As someone who came into design journalism from the outside, it was a challenge to get to grips with the famous graphic designers blithely referenced in talks or other publications. Who were they? What did they do? And maybe most importantly, why are they important? How I could have done with a book like this new addition to the Laurence King Visionaries series, which contains profiles of 75 graphic design luminaries alongside large, full-colour reproductions of their significant and groundbreaking work.
Organised chronologically by their years of birth (or the years the studios were formed), we’re taken from Piet Zwaart (1885) to M/M Paris (1992), via the likes of Tom Eckersley (1914), Tadanori Yokoo (1936), Stefan Sagmeister (1962) and Studio Dumbar (1977), and the vast majority of profiles include portraits as well.
In her introduction, author Caroline Roberts considers why so few members of the public would be able to name a famous graphic designer – suggesting explanations such as its infancy as a discipline (“as we know it”), the expanding role of practitioners and “because the only time one appears on the national press is in an obituary.” But this is an important publication both for novices and more-seasoned designers alike, sure to both introduce you to some figures you haven’t heard of before, and give you new insights into familiar names.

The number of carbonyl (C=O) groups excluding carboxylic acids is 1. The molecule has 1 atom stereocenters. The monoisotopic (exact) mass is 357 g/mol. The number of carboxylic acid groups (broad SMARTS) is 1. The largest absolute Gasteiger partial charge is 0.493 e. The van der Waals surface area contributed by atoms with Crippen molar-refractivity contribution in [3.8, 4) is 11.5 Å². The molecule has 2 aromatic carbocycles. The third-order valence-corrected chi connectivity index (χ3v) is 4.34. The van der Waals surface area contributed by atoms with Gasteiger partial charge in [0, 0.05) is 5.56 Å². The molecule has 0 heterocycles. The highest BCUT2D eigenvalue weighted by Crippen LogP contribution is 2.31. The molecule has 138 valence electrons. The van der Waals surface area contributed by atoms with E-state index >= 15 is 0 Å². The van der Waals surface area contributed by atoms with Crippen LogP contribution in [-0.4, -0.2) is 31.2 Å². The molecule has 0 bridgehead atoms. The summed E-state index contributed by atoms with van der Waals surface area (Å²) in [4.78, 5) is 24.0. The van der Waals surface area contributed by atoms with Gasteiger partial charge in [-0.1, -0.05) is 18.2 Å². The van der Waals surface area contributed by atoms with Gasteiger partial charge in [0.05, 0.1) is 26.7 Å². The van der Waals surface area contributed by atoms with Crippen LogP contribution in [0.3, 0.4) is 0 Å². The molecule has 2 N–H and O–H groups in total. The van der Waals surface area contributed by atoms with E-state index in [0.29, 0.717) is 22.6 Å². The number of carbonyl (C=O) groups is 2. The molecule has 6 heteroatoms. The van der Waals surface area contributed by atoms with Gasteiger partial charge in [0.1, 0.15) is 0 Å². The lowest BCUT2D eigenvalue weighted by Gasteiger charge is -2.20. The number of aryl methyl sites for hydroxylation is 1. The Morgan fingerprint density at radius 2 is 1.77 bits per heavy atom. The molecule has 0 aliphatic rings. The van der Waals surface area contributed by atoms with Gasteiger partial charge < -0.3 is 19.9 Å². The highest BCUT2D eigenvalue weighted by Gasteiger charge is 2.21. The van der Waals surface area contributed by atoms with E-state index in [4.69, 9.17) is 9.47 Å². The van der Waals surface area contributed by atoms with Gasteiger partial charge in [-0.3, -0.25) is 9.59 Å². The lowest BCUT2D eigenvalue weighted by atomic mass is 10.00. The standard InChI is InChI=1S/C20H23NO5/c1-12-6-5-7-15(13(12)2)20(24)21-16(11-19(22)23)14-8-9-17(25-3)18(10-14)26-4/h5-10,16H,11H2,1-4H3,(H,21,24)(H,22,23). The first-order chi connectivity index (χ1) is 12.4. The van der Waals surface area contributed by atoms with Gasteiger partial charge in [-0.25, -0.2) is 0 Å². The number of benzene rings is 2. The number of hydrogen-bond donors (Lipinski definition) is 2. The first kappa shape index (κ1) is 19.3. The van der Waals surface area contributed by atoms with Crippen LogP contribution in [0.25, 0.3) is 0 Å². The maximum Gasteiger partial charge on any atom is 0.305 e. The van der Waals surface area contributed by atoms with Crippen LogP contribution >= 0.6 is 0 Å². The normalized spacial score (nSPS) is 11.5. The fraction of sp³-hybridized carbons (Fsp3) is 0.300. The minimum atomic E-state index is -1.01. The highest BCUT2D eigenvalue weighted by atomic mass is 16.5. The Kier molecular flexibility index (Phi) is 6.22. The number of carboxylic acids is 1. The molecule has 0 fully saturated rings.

My only question mark would be over the lack of women – of 75 profiles only three focus solely on women (Paula Scher, April Grieman and Irma Boom) and a fourth, Margaret Calvert, appears alongside Jock Kinneir. It’s an imbalance Caroline tries to address in her opening essay, saying that the book’s remit means it will focus “understandably” on the “the established design canon” and she predicts “future editions of this book will look quite different… at least from a gender perspective.”
But still the numbers seem very skewed to me, and Caroline goes on to articulate excellently the challenge facing the industry. “Publications, conferences and awards have a responsibility not simply to default to the same old faces, but to seek out the less visible – but equally talented – female designers. While there are some high-profile female designers, they are all too often the ‘token female’ on the panel or in the line-up. These women designers also have a responsibility to push for greater representation, no matter how boring it might be to answer endless questions about women and design.”
Graphic Design Visionaries, published by Laurence King, is out in August.